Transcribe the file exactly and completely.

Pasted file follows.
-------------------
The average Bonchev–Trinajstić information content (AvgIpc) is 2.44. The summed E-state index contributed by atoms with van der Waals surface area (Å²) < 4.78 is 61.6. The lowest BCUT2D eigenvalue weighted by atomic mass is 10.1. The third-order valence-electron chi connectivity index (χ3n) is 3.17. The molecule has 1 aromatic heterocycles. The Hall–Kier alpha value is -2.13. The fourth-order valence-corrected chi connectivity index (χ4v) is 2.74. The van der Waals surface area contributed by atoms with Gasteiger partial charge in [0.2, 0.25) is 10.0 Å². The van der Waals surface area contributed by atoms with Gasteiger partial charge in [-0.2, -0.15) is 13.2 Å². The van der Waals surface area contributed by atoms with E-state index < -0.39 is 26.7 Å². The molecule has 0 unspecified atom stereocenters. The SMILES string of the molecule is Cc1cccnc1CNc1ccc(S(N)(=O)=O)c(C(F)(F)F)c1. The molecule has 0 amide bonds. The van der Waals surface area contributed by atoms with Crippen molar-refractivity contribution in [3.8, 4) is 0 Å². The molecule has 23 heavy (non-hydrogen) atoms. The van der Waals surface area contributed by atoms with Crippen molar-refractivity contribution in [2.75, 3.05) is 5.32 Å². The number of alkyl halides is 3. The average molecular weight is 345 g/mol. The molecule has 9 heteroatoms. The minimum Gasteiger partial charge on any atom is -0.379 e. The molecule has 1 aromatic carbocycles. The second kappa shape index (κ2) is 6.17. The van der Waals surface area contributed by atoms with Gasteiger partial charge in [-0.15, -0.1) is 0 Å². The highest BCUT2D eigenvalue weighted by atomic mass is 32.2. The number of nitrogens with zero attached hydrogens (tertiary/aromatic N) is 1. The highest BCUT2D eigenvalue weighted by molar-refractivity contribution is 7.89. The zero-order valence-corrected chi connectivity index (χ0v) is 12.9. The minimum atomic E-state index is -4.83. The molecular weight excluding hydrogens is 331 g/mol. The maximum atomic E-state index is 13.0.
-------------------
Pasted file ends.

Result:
The average Bonchev–Trinajstić information content (AvgIpc) is 2.44. The summed E-state index contributed by atoms with van der Waals surface area (Å²) < 4.78 is 61.6. The lowest BCUT2D eigenvalue weighted by atomic mass is 10.1. The third-order valence-electron chi connectivity index (χ3n) is 3.17. The molecule has 1 aromatic heterocycles. The Hall–Kier alpha value is -2.13. The fourth-order valence-corrected chi connectivity index (χ4v) is 2.74. The van der Waals surface area contributed by atoms with Gasteiger partial charge in [0.2, 0.25) is 10.0 Å². The van der Waals surface area contributed by atoms with Gasteiger partial charge in [-0.2, -0.15) is 13.2 Å². The van der Waals surface area contributed by atoms with E-state index < -0.39 is 26.7 Å². The molecule has 0 unspecified atom stereocenters. The SMILES string of the molecule is Cc1cccnc1CNc1ccc(S(N)(=O)=O)c(C(F)(F)F)c1. The molecule has 0 amide bonds. The van der Waals surface area contributed by atoms with Crippen molar-refractivity contribution in [3.8, 4) is 0 Å². The molecule has 23 heavy (non-hydrogen) atoms. The van der Waals surface area contributed by atoms with Crippen molar-refractivity contribution in [2.75, 3.05) is 5.32 Å². The number of alkyl halides is 3. The average molecular weight is 345 g/mol. The molecule has 9 heteroatoms. The minimum Gasteiger partial charge on any atom is -0.379 e. The molecule has 1 aromatic carbocycles. The second kappa shape index (κ2) is 6.17. The van der Waals surface area contributed by atoms with Gasteiger partial charge in [-0.15, -0.1) is 0 Å². The highest BCUT2D eigenvalue weighted by atomic mass is 32.2. The number of nitrogens with zero attached hydrogens (tertiary/aromatic N) is 1. The highest BCUT2D eigenvalue weighted by molar-refractivity contribution is 7.89. The zero-order valence-corrected chi connectivity index (χ0v) is 12.9. The minimum atomic E-state index is -4.83. The molecular weight excluding hydrogens is 331 g/mol. The maximum atomic E-state index is 13.0.